By contrast, dot and dab plasterboard is not generally airtight either, because the dabs behind the plasterboard do not seal the non-airtight blockwork. Parging blockwork before dot and dabbing might make it airtight, but I feel – from a good construction point of view – that with wet plastering you're sure of what you've done.
Junctions are always going to be difficult for airtightness because you get differential movement between different materials. In this case we've got plywood, wet plaster and the window, so we'll be using the Pro Clima airtightness product Contega, which is an adhesive-backed tape stuck to the plywood with a fleece wrapped into the wet plaster, making the junction between the plywood and plaster airtight even after the inevitable shrinkage cracking.
Another weak point will be between window and plywood box, and there we will use another Pro Clima tape, Tescon Profile, which permanently seals the gap between the window and the plywood.
The finished detail is going to look pretty traditional, apart from deeper reveals. There will be plaster walls and plasterboard on top of plywood boxes in the head and jambs. And at the bottom we're going to have a nice timber window board.
As I've discussed in previous blogs, thermal bypass is about ensuring that wind movement does not degrade the performance of the insulation. The aluminium cavity closer mentioned previously will be let into a groove in the front of the frame with a silicon mastic and then is masticked traditionally against the stonework reveal. The result will be that we are not getting any air movement through the insulation at this point but we are still maintaining the insulation at the front of the frame.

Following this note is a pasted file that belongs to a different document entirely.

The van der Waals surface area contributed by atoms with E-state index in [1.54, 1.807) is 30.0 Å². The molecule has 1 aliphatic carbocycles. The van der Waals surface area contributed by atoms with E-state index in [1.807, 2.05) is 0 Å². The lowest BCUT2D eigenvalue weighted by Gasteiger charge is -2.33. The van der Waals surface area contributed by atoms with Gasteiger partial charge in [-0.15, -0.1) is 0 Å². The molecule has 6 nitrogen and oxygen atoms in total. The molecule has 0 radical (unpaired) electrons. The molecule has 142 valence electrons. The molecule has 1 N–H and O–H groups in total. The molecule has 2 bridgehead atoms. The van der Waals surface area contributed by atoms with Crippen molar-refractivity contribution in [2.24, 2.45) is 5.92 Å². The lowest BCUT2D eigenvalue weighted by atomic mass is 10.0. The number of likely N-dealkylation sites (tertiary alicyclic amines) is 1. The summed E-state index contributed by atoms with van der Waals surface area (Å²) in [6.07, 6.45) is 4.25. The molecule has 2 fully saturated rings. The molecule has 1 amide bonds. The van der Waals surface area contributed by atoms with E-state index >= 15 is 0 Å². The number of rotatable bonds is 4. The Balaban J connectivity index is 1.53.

We are having a bit more trouble with the final detailing for the doors. Thanks to blog commentators John Carney and heinbloed, who have highlighted the cold bridge problem at the edge of the floor slab and threshold. Although this has been modelled in PHPP and has been deemed within acceptable parameters, we are still looking for solutions to help reduce the thermal bridge. We have some ideas, but are very open to suggestions, as the ideal threshold does not seem to exist. In particular, do tell us if you know of a suitable insulated threshold that could be fitted into a rebate in the concrete slab!
We have had a site visit from representatives from Kirklees council around the Denby Dale site, including councillors, architects, planners and engineers. It was great to have an opportunity to explain the concepts of Passivhaus design to important local decision-makers, and we were asked some challenging and interesting questions, particularly about the relationship between Passivhaus standards and the Code for Sustainable Homes.
Otherwise, the walls are coming up – at first-floor level now – and the timber I-beam first-floor structure has been installed.
1. 300mm dritherm32 fibre glass insulation
2. 100mm natural Yorkshire stone in lime/sand mortar
3. 100mm dense concrete block in cement/sand mortar
4. preformed aluminium cavity closer powder coated
5. Two coat wet plaster
6. 18mm ply permanent formwork box
7. Air-tightness tapes
8. Cavity tray
For more information, go to www.greenbuildingstore.co.uk/denbydalehouse.
Bill Butcher is director of the Green Building Store